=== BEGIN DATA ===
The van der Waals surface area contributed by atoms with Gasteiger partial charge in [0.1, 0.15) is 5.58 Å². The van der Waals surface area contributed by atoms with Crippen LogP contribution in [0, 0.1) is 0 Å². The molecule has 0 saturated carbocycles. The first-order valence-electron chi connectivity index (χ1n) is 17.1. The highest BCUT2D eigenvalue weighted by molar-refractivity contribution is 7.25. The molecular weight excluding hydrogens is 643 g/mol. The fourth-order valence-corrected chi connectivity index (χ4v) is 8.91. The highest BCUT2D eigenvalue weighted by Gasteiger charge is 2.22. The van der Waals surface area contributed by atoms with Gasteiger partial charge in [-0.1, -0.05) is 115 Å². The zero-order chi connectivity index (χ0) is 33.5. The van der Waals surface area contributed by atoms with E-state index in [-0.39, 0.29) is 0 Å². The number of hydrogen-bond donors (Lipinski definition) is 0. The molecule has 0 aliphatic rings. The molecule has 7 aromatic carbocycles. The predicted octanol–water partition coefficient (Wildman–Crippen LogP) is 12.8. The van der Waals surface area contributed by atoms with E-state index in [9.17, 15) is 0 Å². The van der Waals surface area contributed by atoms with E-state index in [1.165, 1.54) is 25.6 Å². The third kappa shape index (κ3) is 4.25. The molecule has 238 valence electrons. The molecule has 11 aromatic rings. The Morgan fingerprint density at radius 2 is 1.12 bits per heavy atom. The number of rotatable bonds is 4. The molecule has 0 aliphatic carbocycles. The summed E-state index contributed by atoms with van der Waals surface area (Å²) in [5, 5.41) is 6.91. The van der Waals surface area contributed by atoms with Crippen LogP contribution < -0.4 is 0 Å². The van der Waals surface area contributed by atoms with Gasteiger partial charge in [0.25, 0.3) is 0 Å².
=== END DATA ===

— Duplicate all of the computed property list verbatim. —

The van der Waals surface area contributed by atoms with Gasteiger partial charge in [0.1, 0.15) is 5.58 Å². The van der Waals surface area contributed by atoms with Crippen LogP contribution in [0, 0.1) is 0 Å². The molecule has 0 saturated carbocycles. The first-order valence-electron chi connectivity index (χ1n) is 17.1. The highest BCUT2D eigenvalue weighted by molar-refractivity contribution is 7.25. The molecular weight excluding hydrogens is 643 g/mol. The fourth-order valence-corrected chi connectivity index (χ4v) is 8.91. The highest BCUT2D eigenvalue weighted by Gasteiger charge is 2.22. The van der Waals surface area contributed by atoms with Gasteiger partial charge in [-0.1, -0.05) is 115 Å². The zero-order chi connectivity index (χ0) is 33.5. The van der Waals surface area contributed by atoms with E-state index in [-0.39, 0.29) is 0 Å². The number of hydrogen-bond donors (Lipinski definition) is 0. The molecule has 0 aliphatic rings. The molecule has 7 aromatic carbocycles. The predicted octanol–water partition coefficient (Wildman–Crippen LogP) is 12.8. The van der Waals surface area contributed by atoms with E-state index in [9.17, 15) is 0 Å². The van der Waals surface area contributed by atoms with E-state index in [1.165, 1.54) is 25.6 Å². The third kappa shape index (κ3) is 4.25. The molecule has 238 valence electrons. The molecule has 11 aromatic rings. The Morgan fingerprint density at radius 2 is 1.12 bits per heavy atom. The number of rotatable bonds is 4. The molecule has 0 aliphatic carbocycles. The summed E-state index contributed by atoms with van der Waals surface area (Å²) in [5, 5.41) is 6.91. The van der Waals surface area contributed by atoms with Crippen LogP contribution < -0.4 is 0 Å². The van der Waals surface area contributed by atoms with Gasteiger partial charge in [0.25, 0.3) is 0 Å².